Waste Management launches first electric rubbish truck video


Material collected by Waste Management can be used to charge its new electric trucks.

Christchurch will be the first city in the southern hemisphere to use a fully electric residential waste collection truck.

Waste Management managing director Tom Nickels said the company began operating an electric truck earlier this year to collect food waste from Countdown supermarkets across Auckland,

"It exceeded our expectations as far as performance went. And we're already using 23 light electric vehicles.

Waste management's first all-electric waste collection truck beginning service in Christchurch.

Waste management's first all-electric waste collection truck beginning service in Christchurch.

"We've had the new truck for two weeks and it can cover 200 kilometres before recharging."

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Nickels said it was a proof of concept trial.

Waste Management managing director Tom Nickels.

Waste Management managing director Tom Nickels.

The first vehicle had proved expensive because the truck had to be shipped to Netherlands electric vehicle company EMOSS for conversion.

"Within 12 months we'll be the agent for the company in New Zealand to carry out conversions here," Nickels said.

More electric trucks will be added to Waste Management's 800-strong fleet in other cities towards the end of 2017.

Nickels said the truck's own charging system kicked in when the motor decelerated and when brakes were applied, which happened frequently during the stop-start collections in city streets. 

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The Christchurch truck won't be used to take waste to the Waipara landfill 80 kilometres north, but it will benefit in a theoretical sense.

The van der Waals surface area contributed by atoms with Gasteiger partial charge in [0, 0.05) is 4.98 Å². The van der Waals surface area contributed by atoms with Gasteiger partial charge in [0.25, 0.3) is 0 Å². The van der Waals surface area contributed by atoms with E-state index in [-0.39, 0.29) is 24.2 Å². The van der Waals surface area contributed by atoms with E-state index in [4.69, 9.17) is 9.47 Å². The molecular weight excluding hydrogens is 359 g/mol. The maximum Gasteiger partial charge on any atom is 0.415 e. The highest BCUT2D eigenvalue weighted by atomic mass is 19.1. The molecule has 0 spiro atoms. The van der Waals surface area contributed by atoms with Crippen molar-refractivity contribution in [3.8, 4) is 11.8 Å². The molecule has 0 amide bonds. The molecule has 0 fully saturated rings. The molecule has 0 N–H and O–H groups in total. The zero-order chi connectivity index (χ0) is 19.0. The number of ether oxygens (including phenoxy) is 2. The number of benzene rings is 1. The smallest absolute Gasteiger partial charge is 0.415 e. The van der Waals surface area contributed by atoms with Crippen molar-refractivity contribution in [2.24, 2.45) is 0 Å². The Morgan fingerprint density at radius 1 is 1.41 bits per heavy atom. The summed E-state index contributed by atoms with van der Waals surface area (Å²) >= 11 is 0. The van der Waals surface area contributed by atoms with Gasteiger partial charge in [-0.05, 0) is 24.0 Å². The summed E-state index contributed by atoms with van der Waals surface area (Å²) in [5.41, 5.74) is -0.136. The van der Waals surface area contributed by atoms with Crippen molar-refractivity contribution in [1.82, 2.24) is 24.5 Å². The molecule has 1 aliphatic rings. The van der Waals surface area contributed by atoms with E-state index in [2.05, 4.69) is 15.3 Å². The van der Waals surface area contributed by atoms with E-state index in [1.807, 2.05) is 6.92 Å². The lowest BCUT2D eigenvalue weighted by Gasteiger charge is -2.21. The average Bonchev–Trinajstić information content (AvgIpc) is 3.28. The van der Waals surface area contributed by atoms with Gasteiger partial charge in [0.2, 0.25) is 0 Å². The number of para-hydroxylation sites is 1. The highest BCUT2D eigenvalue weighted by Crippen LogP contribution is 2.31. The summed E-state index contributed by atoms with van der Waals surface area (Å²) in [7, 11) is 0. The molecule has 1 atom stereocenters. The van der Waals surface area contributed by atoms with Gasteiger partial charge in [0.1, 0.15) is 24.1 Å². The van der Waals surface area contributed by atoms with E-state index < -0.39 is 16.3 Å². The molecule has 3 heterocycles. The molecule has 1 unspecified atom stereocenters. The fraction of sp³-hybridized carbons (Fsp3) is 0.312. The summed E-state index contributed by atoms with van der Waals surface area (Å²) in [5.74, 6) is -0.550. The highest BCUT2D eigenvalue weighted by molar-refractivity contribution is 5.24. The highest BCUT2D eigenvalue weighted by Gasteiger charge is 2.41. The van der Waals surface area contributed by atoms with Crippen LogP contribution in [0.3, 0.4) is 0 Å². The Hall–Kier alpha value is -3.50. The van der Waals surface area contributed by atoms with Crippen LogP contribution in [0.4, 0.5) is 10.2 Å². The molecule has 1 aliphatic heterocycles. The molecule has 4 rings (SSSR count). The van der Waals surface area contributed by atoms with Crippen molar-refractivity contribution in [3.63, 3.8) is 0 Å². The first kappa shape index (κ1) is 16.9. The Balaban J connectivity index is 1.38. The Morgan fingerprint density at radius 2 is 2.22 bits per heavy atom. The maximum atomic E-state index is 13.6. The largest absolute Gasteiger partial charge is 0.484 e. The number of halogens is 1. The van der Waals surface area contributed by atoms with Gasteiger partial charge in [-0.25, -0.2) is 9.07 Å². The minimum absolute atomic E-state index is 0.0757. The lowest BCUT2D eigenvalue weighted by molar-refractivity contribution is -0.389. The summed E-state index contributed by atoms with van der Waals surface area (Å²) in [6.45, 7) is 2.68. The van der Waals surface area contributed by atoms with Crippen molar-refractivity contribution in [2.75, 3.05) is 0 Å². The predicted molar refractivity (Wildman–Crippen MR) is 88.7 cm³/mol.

This was because Waste Management's landfills generate electricity which was fed into the national grid. 

The landfill's are sealed and can capture naturally emitted gas from the waste as it breaks down, and is then fed into generators to create electricity.

The gas emissions captured are capable of powering 18,000 homes nationally.

Initial calculations suggest collecting waste in the new truck from 1200 to 1500 homes per day will fill the truck to its 16 Tonne capacity. 

The gas produced by the waste through the landfill would produce approximately 6000 kilowatts of electricity - enough energy to run the truck, plus additional power to run 275 homes for one day.

Waste Management's landfills produced 18 megawatts, with 12MW from its Redvale landfill in Auckland.

The Waipara landfill in Kate Valley produced 2MW and would double its output by the end of the year, Nickels said.  

"With a large fleet of trucks and cars on the road we believe we can help safeguard our environment for future generations through the adoption of electric vehicle technology," Nickels said.

 - Stuff


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